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A ‘Usagi Yojimbo’ Stop Motion Short Film—And Possibly A Feature


Stan Sakai’s much-admired comic book Usagi Yojimbo is being developed as a feature film. Upstart studio Lintika Films has been chosen to produce the project. They won the rights from Sakai based on this proof-of-concept short film called Usagi Yojimbo: The Last Request:

Lintika debuted the short last month at San Diego Comic-Con during the “30 Years of Usagi Yojimbo” panel. The director, Roel Robles, tells me that the short was made on a “super low” budget with the help of industry friends. “We are speaking with investors so hopefully it will get funded,” Robles tells Cartoon Brew. “I have something epic in mind. This short film was done on a shoestring budget so just imagine what we can do with an actual film budget. If we get the budget to make this film it will look 100x better.”

Robles is an industry veteran who worked as a concept artist on all of Robert Zemeckis’ motion capture films such as The Polar Express and Beowulf, as well as Episodes 1 and 2 of Star Wars. Lots of Lucasfilm alumni are listed in the credits including Robert Barnes, Euisung Lee, Fon Davis, Ray Gilberti, Lauren Vogt, and Todd Fellows, among others. “It’s been great to have so many friends from Star Wars come along with me on this journey and help out,” says Robles.

The immediate plan is to release the short on DVD with a finalized sound mix and extras. The proceeds will go directly to Sakai, whose wife has been battling a brain tumor. To stay tuned to the progress of the feature film or the upcoming short film release on DVD, “like” the Lintika Films Facebook page.

  • Raspyberry

    Wouldn’t mind if the feature stuck to this hybrid of mediums.
    Best of luck and condolences to Sakai’s wife.

  • when I was still going to SCAD I was lucky enough to go on a off-campus, 2 week trip to Tokyo with a bunch of other sequential art and animation students in 2009…they would do this every year and every year they’d get a professional artist or two to come on the trip, Stan Sakai was one of them, he brought his wife with him too, so it’s sad to hear she has a brain tumor, they were such nice people. I hope this project gets funded.

    I knew of Usagi Yojimbo, but I had never read the comic, but this animated piece is great, the movements were a little slow during that action scene, but it’s hard to fault these guys, the fact that they managed to pull this off on a tiny budget is pretty impressive

  • Steele Carter

    Very cool! :)

  • Pretty impressive considering the shoestring budget. (The voice acting and pacing leaves a bit to be desired, but they certainly got the overall look and atmosphere down.) If they get the funding, will the feature film be done in stop motion as well?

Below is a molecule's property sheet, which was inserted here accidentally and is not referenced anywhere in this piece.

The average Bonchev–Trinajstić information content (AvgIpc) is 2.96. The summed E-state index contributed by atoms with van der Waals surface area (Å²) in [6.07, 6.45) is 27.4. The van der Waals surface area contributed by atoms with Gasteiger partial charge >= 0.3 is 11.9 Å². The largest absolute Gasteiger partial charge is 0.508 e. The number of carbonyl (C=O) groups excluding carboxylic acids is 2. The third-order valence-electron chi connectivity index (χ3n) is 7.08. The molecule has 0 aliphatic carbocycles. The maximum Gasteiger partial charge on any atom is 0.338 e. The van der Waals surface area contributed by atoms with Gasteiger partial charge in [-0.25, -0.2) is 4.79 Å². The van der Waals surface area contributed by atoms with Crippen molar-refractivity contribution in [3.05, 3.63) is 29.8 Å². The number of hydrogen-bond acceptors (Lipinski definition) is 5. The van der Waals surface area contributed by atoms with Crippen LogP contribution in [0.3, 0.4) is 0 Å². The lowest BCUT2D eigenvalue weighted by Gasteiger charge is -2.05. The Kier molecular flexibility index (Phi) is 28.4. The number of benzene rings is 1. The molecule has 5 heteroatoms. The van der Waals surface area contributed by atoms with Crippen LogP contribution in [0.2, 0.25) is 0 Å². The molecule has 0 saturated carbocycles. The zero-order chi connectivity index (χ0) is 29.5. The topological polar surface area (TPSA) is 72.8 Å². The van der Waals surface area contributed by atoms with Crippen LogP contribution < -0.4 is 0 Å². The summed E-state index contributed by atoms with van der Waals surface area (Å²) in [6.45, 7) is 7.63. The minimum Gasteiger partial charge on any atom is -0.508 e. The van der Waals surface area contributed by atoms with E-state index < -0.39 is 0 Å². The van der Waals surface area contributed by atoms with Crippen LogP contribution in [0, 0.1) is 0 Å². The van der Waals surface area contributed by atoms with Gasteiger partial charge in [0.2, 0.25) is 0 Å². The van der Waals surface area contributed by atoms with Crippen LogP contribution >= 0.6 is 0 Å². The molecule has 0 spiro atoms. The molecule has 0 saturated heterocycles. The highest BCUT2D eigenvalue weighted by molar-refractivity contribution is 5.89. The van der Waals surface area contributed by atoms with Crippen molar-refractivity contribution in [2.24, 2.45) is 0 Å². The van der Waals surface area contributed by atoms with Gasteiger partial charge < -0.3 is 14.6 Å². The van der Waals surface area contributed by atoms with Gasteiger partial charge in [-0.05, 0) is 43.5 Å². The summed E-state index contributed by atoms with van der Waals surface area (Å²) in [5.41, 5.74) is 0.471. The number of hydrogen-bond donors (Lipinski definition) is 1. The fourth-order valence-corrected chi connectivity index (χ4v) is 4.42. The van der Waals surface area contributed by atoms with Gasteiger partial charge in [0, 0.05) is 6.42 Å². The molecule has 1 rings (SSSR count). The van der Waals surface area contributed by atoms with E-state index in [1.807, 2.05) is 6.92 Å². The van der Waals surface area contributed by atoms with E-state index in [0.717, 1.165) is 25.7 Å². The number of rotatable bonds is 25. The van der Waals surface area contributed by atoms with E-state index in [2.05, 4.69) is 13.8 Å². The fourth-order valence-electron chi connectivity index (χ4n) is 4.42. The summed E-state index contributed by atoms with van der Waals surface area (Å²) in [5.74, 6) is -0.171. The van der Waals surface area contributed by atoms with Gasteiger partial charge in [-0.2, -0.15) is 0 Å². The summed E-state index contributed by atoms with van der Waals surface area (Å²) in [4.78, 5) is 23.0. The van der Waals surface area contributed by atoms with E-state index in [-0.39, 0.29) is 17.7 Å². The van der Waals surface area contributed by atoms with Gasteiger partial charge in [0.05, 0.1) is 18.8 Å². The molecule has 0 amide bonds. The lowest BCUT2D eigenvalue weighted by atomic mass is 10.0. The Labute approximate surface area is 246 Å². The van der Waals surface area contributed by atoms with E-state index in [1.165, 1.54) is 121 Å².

• DangerMaus

    I’ve been a fan of Sakai’s UY, since it first appeared in Gallaci’s “Albedo Anthropomorphics” as a back up feature. I’d be all over a UY film like white on rice. A stop motion similar to this would be okay, but I would prefer to see a full animated B&W feature film of UY. It is the only way that full justice could be done to the property. Barring that, a 2D colour film would be my next choice with stop motion being third. CGI for this character would be last, unless they could do it so that it looked 2D.

    In regards to Stan Sakai’s wife’s health problems. There is currently a hard cover book that has been put out, featuring renditions of UY by a number of notable artists. Proceeds from the book are intended to be used to help pay his wife’s medical costs. Anybody interested in giving a hand should look it up. It’s called “The Sakai Project”.

  • Oliver_C

    In a PG-rated animation, how many bad guys would Usagi be allowed to kill with his katana — 1? 2?

  • Ant G

    Never heard of the comic but that was an awesome proof of concept. Totally watchable for a low budget, even the 2D part. Could tolerate an online series animated like that.

  • Mister Twister

    While I do appreciate the effort, there are hardly any emotion in those faces.

    • Liam Feld

      Ronin and bounty hunters and ninjas are not known for emotive faces… though I do think they could have pulled the emotions farther in the 2D flashback. Trying to animate off comic book panels is like trying to inbetween a single keyframe… that was already a breakdown pose.

  • Platynews

    Awesome ! =D

    Still waiting for the inevitable Miyamoto Usagi appearance in the nick TMNT cartoon

    • James VanDam

      they did introduce the multiverse in that show so It is possible.

    • Gemma Seymour

      I’m pretty sure that already happened in the cartoon.

  • Liam Feld

    Love the piece! Stodgy, bleak, fuzzy and lumpy – not in the way of terrible student films, but in the tradition of all the great samurai films of the fifties. Badass.

    My one complaint is that… you know how fanboys try to make everything canonically accurate? This was so tied to the comics that it would be unclear to me what the hell was going on if I wasn’t already well-versed in the characters and story. It’s there to show, not explain. (The animation is quite good for the budget and the set design quite truthful to the period – my other complaint is that the screen compositions got bland at times.)
    But since they had an audience of loyal fans and the creator, I’d say it was an ideal way to pitch it – accuracy!